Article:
I made a really good beet soup the other day, and I have a steady diet of drumming. I've been trying to get over to the studio when the sun is coming in so I can just take my shirt off and play the drums. It really helps me calm myself down. Yoga, like Matt said, is really important. I also keep creating, and I've got two badasses to keep me engaged because I would definitely go crazy. Oh and going out at seven o'clock every night in New York is really cathartic too. If I'm at the studio, I'll open my window and I'll put one of my amps out, and I'll put the microphone into the amp and just yell into it. There's just a thing about being with New Yorkers at seven o'clock that I'm finding really healing. And it's going on all over the city. When I'm at my apartment, I'll be on my patio and everybody is just hanging out their windows and banging on pots and pans, and it's emotional. It really chokes me up every time. In Italy, they were opera singing .. and in Spain. But in New York, it’s just a bunch of awesome slobs yelling out their window and it's really incredible.
MICHAEL C. HALL
Early to bed early to rise. Walking the dog. Trying to find ways to exchange creative ideas with the guys, cooking, reading, hanging out with my wife.
I know the band’s sound is influenced by a varied degree of artists and genres … what’s currently on your playlists?
I haven't been listening to it this week, but this year it's been a really big influence on me. It came out a couple years ago. It's this band Low, and the record is called "Double Negative." And it is one of the weirdest sonic experiences I've ever had. I'm not sure it's soothing, but it's really fucking weird and unique and cool. I really want to work with that producer. His name is BJ Burton.
MICHAEL C. HALL
I keep coming back to this EP by this band called Young Jesus called "The Whole Thing Is Just There."
Idles, and I've been listening to a lot of really uncool 80s soft rock. It’s just kind of been putting me in the right mood, I guess. Hall & Oates, Christopher Cross, I just put it on in my backyard and pretend that I'm sailing somewhere. I've been listening to the Spice Girls with my daughter. We listened to "Wannabe,” and it was great. I got to introduce her to that. It's perfect music for little girls.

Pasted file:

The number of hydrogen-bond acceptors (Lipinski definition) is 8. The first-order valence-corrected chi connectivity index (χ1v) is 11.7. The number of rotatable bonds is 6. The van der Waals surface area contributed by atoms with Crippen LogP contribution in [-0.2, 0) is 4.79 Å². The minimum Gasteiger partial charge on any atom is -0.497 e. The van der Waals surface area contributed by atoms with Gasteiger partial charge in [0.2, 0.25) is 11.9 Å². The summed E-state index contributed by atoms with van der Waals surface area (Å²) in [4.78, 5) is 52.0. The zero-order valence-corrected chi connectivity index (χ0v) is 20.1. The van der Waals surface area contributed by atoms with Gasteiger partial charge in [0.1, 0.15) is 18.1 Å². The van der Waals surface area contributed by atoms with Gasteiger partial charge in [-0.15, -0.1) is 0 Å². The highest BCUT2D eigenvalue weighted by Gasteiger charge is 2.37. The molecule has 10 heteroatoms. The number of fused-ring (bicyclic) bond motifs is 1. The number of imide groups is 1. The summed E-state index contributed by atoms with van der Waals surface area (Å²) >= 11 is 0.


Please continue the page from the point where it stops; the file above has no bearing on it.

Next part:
Michael, what were the first lyrics you wrote for the band? When and where do you do most of your writing, and what inspires the lyrics?
MICHAEL C. HALL
The first song that I sang on was "Love American Style." The first line of that song is "We've come so close. I will always love you. We've both got fish in the tank. I'll never put anyone above you. I'll keep walking your plank." That was it, that was the first lyric I wrote for the band. I write at home, I write while I'm walking around. And I'll write things into my phone or say things into my phone. Sometimes, late at night, I'll wake up with an idea and try to write it down before I'm fully awake, and then it goes away. And I write in the studio too. There's no specific thing that I'm consciously sort of trying to emulate in terms of inspiration, but I’m influenced by everything that I've heard or read.
What can fans expect from the band when this crisis is over? Touring plans? I heard you had plans to record out in the desert and play Pappy + Harriet’s.
I think every band in the world is gonna want to go out and play live. Our goal is to get as much music out this year as we can so we can be one of those bands that can go out and play as well.
I keep thinking about how the Spanish Flu hit in 1918 and then it kind of went on until 1920, but then you had the roaring 20s and everyone was like Fuck Yeah, we're gonna party and we're gonna go out and listen to jazz and go crazy. I'm kind of hoping that will be the case when things come around.
It's gonna be a party.
Watch Princess Goes to the Butterfly Museum’s latest video for “Vicious.”
Featured Image Credit: Paul Storey